Shawn Moore | Crain's Orlando

In this ongoing series, we ask executives, entrepreneurs and business leaders about mistakes that have shaped their business philosophy.

Shawn Moore


Orlando-based Solodev is a software company and the developer of Solodev Web Experience Software Solution, which is used to build, manage and power hundreds of award-winning websites and mobile apps while providing scalable, secure infrastructure and support.

The Mistake:

Many of our contracts were very loose and unenforceable in the beginning. And as we started to grow, potential investors, our attorneys and CPAs – everyone – wanted to see our contracts. And we really didn’t have very many. We had very loose, unenforceable agreements with vague termination dates and start dates.

So it was a big, difficult process for us a company [to put them in place]. It took about a year and a half. Over time we had gotten better and better with contracts, so it was kind of a mixed bag. Not only did we have to go back to our customers that we’d been working with for, let's say, five years, and say, “Hey, by the way, we really don’t have an agreement, can you sign one?" That was a big exercise for us to go customer-to-customer and start getting them into an actual current agreement that actually had some kind of enforceability to it.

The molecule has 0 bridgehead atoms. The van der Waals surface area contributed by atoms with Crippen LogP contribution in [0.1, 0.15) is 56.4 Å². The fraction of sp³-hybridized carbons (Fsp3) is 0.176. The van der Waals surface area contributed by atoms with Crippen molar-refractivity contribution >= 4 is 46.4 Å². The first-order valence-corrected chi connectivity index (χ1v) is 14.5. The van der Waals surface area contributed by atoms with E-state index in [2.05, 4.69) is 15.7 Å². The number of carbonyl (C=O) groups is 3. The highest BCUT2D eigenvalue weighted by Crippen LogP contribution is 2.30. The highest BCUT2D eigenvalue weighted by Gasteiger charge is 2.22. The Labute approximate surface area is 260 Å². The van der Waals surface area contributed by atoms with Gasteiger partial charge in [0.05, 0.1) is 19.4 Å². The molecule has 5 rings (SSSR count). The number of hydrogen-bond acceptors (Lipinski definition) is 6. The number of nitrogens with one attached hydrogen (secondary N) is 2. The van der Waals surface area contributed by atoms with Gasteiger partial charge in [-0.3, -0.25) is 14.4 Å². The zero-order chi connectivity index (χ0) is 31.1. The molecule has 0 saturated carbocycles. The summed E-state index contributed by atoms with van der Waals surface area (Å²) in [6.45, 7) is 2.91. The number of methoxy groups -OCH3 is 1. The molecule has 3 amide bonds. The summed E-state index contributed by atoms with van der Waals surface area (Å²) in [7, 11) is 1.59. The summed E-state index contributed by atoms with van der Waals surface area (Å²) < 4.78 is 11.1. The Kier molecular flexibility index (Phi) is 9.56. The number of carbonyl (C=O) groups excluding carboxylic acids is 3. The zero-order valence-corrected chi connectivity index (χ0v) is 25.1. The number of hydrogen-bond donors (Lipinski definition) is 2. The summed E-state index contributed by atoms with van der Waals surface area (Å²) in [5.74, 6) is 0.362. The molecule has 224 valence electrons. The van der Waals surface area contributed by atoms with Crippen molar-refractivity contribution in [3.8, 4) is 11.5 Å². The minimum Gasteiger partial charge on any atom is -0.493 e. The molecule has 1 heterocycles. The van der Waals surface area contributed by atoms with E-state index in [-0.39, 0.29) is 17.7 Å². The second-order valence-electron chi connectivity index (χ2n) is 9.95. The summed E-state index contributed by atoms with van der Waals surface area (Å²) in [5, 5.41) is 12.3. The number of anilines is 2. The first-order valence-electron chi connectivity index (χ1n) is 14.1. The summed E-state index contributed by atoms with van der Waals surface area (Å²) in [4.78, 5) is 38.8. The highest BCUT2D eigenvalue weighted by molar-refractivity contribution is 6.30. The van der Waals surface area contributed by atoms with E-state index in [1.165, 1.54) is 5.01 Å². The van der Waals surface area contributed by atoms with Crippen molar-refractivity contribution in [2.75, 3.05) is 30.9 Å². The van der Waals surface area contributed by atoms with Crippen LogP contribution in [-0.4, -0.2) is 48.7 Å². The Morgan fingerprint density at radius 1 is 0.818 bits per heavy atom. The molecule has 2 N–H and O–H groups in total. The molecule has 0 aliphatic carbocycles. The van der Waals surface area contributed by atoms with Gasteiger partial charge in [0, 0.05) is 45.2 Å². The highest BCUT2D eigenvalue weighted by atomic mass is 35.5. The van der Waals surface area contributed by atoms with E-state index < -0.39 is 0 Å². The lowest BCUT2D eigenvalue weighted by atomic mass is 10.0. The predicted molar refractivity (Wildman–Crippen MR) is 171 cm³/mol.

A lot of good things did happen for us as a result of this – and we worked with several organizations that did have leadership changes. And because we had a contract in place, we were not on the chopping block.

Because we had a contract in place, we were not on the chopping block.

The Lesson:

In the beginning, when companies first engage their customers, a lot of time it’s handshake deals. It’s emailed contracts – just very loose-termed agreements between the vendor and the customer. It’s typically not a big deal, but over time your customer changes. The people you’re doing business with may lose jobs. Leadership changes. Your staff changes. In the beginning, you might have been doing business with the C-level executive, but now your staff is working with their staff or, in fact, there’s a whole new staff

And when that happens the details of the engagement become vague and not so clear. That can result in actually losing the customer sometimes. And if you have it very clearly written out – what your role is, what the customer’s role is, what your agreement is – then it’s easy for a leadership change to transition into the relationship.

Another thing that happens oftentimes is, not only does leadership change happen but [not having a firm contract] makes it hard to increase your rates. You just have this vague agreement where nobody really knows what they’re paying for. So the contractual agreement is always something you can go back to whenever the scope changes to say, “Look, this is what we’ve been contracted for and this is what you’re now asking for, and clearly we’re doing more.”

So it can obviously help you get more money and maintain that client relationship in the long term. It’s really in both parties’ best interest. It’s better for the customer because they actually have a defined service level agreement. They know what to expect from you. You know what to expect from them. And it kind of defines what happens if there’s a disagreement.

Ultimately, I don’t know if it’s something that you ever get totally right. Even today we still want our contracts to be better.

Follow Solodev on Twitter at @solodev.

Photo courtesy of Shawn Moore

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